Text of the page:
Houston-based food journalist Robb Walsh wrote yesterday about the red tide outbreak, which has caused the delayed opening of Texas' oyster beds. Oyster harvesting was closed until further notice by the Texas Department of Health State Services (DSHS) on October 26, leaving Walsh and the rest of us hungry people wondering whether Texas oysters will be ready for a Thanksgiving feast.
I spoke yesterday with Christine Mann, spokeswoman for DSHS, to try and determine just how long we might be without Texas Oysters. "Rain can help break up the algae bloom," she said, but that was where the hope dried up.
It's going to take a lot of rain, in other words. The National Shellfish Sanitation Program set a 5 cells per milliliter threshold for the toxic algae. When greater than 5 cells are detected, harvesting in surrounding areas is prohibited. Currently levels north of 1000 cells per milliliter are being detected in the waters along the shore of Texas.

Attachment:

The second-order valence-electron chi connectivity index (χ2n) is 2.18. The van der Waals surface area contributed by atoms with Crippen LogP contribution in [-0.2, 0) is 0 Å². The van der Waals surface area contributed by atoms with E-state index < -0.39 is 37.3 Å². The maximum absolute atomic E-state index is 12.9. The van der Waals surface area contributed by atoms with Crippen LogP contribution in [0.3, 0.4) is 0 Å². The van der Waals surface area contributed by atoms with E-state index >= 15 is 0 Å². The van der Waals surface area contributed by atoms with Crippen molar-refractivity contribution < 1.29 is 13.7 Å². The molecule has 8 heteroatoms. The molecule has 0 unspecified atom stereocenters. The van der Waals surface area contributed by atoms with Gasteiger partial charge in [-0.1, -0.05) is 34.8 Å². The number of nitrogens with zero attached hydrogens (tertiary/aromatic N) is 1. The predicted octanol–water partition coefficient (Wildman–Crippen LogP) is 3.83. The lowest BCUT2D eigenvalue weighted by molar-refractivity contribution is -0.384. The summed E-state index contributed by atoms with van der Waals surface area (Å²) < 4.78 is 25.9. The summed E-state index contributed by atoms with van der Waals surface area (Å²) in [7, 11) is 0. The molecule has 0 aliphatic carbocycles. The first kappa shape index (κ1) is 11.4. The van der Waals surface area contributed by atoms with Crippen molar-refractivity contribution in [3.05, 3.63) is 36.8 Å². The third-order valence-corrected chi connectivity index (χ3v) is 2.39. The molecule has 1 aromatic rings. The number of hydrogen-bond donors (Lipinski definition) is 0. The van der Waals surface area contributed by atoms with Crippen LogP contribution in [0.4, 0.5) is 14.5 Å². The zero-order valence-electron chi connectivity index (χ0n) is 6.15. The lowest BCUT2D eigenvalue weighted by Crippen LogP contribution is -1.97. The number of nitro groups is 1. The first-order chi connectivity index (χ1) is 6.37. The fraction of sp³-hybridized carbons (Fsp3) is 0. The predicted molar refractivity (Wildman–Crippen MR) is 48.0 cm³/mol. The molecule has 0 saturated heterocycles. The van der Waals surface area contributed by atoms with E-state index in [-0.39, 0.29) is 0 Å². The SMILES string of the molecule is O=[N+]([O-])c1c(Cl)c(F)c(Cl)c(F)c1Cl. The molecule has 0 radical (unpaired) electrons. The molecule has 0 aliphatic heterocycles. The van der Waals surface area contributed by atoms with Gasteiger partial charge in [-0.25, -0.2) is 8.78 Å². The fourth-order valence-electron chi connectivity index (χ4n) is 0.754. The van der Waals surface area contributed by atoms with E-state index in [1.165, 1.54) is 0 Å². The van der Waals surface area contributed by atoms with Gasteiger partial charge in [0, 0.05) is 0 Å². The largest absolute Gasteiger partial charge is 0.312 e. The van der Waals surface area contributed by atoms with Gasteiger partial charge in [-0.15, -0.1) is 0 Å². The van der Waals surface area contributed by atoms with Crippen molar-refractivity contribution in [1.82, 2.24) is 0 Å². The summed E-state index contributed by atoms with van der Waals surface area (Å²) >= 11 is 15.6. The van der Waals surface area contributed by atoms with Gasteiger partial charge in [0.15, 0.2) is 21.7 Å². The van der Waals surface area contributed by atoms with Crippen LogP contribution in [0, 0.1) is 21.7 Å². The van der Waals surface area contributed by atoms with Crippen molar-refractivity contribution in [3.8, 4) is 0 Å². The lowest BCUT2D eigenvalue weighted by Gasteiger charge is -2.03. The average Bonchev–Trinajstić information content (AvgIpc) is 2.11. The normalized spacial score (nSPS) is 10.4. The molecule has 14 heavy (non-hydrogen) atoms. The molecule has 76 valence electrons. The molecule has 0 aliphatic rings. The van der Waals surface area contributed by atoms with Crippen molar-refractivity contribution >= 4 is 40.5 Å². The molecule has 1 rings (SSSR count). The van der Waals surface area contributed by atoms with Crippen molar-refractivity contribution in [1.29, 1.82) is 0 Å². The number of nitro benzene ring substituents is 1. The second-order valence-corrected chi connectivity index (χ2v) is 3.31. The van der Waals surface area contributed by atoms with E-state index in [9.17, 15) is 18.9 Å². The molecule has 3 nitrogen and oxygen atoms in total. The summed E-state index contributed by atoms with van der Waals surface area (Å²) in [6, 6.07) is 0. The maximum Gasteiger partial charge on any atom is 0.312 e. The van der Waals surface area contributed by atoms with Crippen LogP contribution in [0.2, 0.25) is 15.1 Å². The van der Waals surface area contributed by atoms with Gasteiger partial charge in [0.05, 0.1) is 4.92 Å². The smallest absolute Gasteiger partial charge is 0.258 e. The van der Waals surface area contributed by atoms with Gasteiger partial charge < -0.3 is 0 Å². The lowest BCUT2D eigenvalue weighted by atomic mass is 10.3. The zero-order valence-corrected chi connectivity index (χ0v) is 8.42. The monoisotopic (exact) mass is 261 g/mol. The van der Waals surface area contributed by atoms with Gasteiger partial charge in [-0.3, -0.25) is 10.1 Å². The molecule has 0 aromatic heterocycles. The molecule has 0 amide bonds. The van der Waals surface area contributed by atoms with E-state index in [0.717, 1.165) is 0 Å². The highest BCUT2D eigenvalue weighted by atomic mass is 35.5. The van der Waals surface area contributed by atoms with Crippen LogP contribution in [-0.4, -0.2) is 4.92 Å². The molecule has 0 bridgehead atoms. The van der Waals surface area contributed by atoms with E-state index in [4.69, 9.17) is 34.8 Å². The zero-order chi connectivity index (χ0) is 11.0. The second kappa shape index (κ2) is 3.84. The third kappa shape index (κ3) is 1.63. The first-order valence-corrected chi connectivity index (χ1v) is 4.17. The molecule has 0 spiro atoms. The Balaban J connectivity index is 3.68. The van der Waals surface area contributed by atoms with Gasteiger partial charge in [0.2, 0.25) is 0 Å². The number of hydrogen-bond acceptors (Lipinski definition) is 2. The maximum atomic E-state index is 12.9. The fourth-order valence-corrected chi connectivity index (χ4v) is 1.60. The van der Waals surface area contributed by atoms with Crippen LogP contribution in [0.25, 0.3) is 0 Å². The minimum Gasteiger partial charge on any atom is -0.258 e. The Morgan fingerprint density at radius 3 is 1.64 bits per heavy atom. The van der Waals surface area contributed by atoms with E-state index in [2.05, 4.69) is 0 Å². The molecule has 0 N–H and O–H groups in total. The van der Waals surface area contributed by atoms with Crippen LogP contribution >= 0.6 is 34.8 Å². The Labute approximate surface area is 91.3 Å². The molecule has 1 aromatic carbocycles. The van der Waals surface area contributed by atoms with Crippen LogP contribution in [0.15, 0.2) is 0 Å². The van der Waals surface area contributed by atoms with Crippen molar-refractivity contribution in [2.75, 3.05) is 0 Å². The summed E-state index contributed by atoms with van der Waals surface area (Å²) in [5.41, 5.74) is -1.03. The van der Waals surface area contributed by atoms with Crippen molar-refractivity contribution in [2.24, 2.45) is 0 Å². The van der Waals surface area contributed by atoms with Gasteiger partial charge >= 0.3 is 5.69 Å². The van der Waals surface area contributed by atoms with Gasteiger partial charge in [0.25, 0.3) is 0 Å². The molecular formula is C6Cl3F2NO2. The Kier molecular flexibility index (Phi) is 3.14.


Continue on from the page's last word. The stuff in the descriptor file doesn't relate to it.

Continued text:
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SHOW ME HOW
DSHS is still seeing increasing levels of the algae. According to Mann we're still in the pre-bloom phase, which means the algae has yet to release its toxins. When the algae does bloom those toxins sink to the ocean floor, where they collect in the tissues of oysters and other shellfish.
For now we're in a holding pattern and hoping for rain. DSHS will continue to monitor coastal waters and wait for algae levels to drop below the 5 milliter threshold. But that doesn't mean the coast is clear (again, sorry). After levels drop, individual oyster beds will be tested and and opened only after tissue levels of the toxin fall to safe levels.
That could take some time.
"In 2000 we enclosed the entire coastline," said Mann. "It took 2-3 months for the oysters to detoxify."